Rape culture may end in rape, but it doesn't start there. It starts with respect for people as people. As intellectuals, athletes, musicians, dancers, artists, teachers, students, and humans. To everyone who has ever been affected by rape culture (yes, that still includes you), you are worth more than your sex life, your body, or your willingness to push aside your comfort for someone else's. You are important because of your wisdom, your experiences, and the love you are capable of sharing.

No means no, and it is time that we all start saying no. Before today ends, ask yourself what you have done to promote rape culture: to promote a culture that values pleasing others, looking sexy, and being sexually active over being happy with ourselves for our intrinsic uniqueness. Ask yourself when you let rape culture hurt you, and how you have used it to hurt others.

For me, rape culture is when I was twelve and pinching my thighs in a mirror because I thought that if I wasn't skinny then I wasn't beautiful, and if I wasn't beautiful I wasn't loveable. It is when my friends turned to me and said that it was OK because curves are sexy anyways. Maybe they were right, curves are sexy. But they were also wrong. That's not why it's okay. Because maybe I am sexy, but maybe I'm more than that too. I'm a good student, a dedicated debater, a loyal friend, and a kick-ass chef. I am a monster at the gym every day, I'm funny on occasion, and I am an advocate for myself.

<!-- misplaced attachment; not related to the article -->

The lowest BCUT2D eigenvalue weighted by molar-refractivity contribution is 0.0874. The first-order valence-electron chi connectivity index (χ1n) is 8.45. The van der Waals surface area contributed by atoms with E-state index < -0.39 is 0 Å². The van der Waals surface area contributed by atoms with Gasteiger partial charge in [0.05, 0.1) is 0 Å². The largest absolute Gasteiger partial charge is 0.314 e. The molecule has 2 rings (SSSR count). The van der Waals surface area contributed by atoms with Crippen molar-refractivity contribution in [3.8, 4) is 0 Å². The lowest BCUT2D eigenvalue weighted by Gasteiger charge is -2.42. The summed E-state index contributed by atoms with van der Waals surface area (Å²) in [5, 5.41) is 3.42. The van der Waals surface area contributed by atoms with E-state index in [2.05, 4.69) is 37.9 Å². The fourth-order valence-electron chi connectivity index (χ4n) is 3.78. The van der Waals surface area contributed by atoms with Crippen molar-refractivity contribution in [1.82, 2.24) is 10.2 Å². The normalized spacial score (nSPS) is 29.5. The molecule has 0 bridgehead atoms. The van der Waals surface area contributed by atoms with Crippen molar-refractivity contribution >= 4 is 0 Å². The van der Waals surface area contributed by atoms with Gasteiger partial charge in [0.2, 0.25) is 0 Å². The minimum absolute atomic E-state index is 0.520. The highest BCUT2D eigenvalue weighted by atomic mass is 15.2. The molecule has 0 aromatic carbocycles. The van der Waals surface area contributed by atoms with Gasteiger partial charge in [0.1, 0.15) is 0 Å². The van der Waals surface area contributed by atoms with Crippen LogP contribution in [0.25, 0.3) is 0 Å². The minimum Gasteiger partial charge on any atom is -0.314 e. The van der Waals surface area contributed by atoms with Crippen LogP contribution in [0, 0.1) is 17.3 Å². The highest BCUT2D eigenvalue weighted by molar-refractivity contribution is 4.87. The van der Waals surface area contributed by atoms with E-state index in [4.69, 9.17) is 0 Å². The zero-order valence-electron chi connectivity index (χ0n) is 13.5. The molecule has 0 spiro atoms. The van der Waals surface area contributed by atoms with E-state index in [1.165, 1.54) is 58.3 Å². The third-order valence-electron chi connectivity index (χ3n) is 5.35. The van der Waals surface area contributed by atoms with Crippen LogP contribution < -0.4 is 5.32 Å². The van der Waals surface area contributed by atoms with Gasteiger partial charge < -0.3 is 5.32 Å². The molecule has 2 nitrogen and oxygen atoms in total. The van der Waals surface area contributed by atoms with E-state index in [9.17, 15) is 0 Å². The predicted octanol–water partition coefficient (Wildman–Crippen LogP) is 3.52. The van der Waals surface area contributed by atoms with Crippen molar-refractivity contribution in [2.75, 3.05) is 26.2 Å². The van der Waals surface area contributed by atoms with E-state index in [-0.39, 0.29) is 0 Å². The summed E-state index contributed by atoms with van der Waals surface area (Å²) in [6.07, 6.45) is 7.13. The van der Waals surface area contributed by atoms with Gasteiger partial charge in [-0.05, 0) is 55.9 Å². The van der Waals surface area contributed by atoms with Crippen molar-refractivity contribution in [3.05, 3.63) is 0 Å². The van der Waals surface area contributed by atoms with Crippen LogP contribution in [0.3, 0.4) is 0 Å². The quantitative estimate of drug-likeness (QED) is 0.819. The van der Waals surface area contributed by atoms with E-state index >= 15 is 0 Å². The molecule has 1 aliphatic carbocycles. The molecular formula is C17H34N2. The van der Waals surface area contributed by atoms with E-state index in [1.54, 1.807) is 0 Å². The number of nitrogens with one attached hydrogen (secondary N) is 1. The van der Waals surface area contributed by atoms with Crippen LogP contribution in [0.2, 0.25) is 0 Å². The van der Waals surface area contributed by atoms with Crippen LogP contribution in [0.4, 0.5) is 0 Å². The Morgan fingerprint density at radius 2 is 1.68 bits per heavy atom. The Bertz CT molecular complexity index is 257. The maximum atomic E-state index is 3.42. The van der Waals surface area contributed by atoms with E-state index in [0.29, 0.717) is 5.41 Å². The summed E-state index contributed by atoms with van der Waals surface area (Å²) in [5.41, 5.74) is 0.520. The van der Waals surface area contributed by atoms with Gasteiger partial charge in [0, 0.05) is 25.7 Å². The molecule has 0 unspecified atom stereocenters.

Rape culture is when I judge other girls for the size of their bodies instead of the passion in their hearts. It is when I tell myself that I don't deserve to eat because I'm not worthy if I am not sexy. It is when I look at sexy girls and think that sexy is all they are.

No, girls are not just sexy, and no I am not just worth what my body looks like. My body is important because it can climb mountains, carry heavy objects, and carry children, but most importantly because it is the vessel that holds the opinions, beliefs, experiences, and values that make me who I am. No, I will not let myself or anyone else make me feel bad because of what I look like, and I will not reduce others to what they look like or who they are sleeping with.

I cannot heal the pain that rape victims are living through, and I cannot change the fact that there will be girls who get raped tonight on my own. But I can look at myself and say no. No, I am not my sexuality, I am not the object of men's sexuality, and men are not their own sexuality. I am no less valuable in turtleneck than I am a cocktail dress, and I am no more or less of a human if I have had sex than if I haven't.

I have never been raped and I cannot imagine what it is like. But I can imagine what it feels like to be the girl who thought she had to reveal different parts of her body to be appreciated, the girl who partied every night because she wanted to be cool, the boy who crossed a line when he thought being sexual made him a man, and the boy who sat around, frustrated, saying a girl deserved it because if he was angry and insecure about his own sexuality.

We talk a lot about blame and who deserves it: I think we all do. 

No means no, and it's time we all start saying no, with compassion for others, and without hesitation or fear of being the minority voice.

You are valuable because of your journey and your beliefs. Respect yourself and respect others, and never stop saying no to someone who tries to tell you that you or anyone is worth any less than that.

Stay strong,

"Respect for ourselves guides our morals, respect for others guides our manners." -- Laurence Sterne

No comments:

Post a Comment